LAS VEGAS—Asus showed off two new displays at CES on Monday. The Republic of Gaming Swift PG278Q (pictured above) targets gamers with a 27-inch monitor that boasts resolution of 2560 by 1440 pixels and a super-fast response time of just one millisecond. The company also joined a number of other manufacturers in announcing a 4K computer monitor, the PB287Q, which delivers resolution up to 3840 by 2160 pixels in a 28-inch display.
The ROG Swift PG278Q supports Nvidia’s G-Sync technology and is therefore able to synchronize its refresh rate to an Nvidia video card, eliminating tearing and stuttering. The monitor supports refresh rates of more than 120MHz. The display’s thin bezel—which measures just 0.24 inches—is designed to reduce the visual interruption in a multi-display configuration.
The 28-inch Asus PB287Q delivers even higher resolution—3840 by 2160 pixels—and is seemingly aimed more at graphic designers and business users, although it’s outfitted with both HDMI and DisplayPort connections. That renders it compatible with both consumer and business laptop and desktop computers, and it will also have an HDMI/MHL (Mobile High-definition Link) connector to support smartphones and tablets. Like the PG278Q, this monitor will have tilt, swivel, height, and pivot adjustments.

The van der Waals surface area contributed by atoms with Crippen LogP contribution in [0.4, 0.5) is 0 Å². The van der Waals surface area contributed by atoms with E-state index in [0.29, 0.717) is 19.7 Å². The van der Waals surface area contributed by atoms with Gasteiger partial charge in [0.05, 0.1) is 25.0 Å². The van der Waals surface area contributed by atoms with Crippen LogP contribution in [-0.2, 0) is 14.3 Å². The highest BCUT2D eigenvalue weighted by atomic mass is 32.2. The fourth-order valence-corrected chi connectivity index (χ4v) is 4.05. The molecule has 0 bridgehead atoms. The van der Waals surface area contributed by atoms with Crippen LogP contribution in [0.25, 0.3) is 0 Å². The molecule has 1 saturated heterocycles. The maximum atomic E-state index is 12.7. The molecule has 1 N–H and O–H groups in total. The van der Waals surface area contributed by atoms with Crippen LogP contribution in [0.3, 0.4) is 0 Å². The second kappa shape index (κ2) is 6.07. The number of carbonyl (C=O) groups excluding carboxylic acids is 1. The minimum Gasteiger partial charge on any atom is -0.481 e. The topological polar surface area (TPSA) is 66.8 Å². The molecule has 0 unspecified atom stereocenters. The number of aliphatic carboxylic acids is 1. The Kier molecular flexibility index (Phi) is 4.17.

Asus says it has tweaked its Splendid Plus firmware to eliminate the blue component of light from the panel’s backlight to reduce eyestrain. Asus also announced a new Intel-certified Thunderbolt 2 expansion card that will be compatible with Asus 8-series motherboards. This will add a single Thunderbolt 2 port capable of data transfers at speeds up to 20 Gb/s.
Each of thew new monitors will sell for $799 and be available in the second quarter of this year.
Michael is TechHive's lead editor, with 30+ years of experience covering the tech industry, focusing on the smart home, home audio, and home theater. He built his own smart home in 2007 and used it as a real-world test lab for product reviews. Following a relocation to the Pacific Northwest, he is now converting his new home, an 1890 Victorian bungalow, into a modern smart home.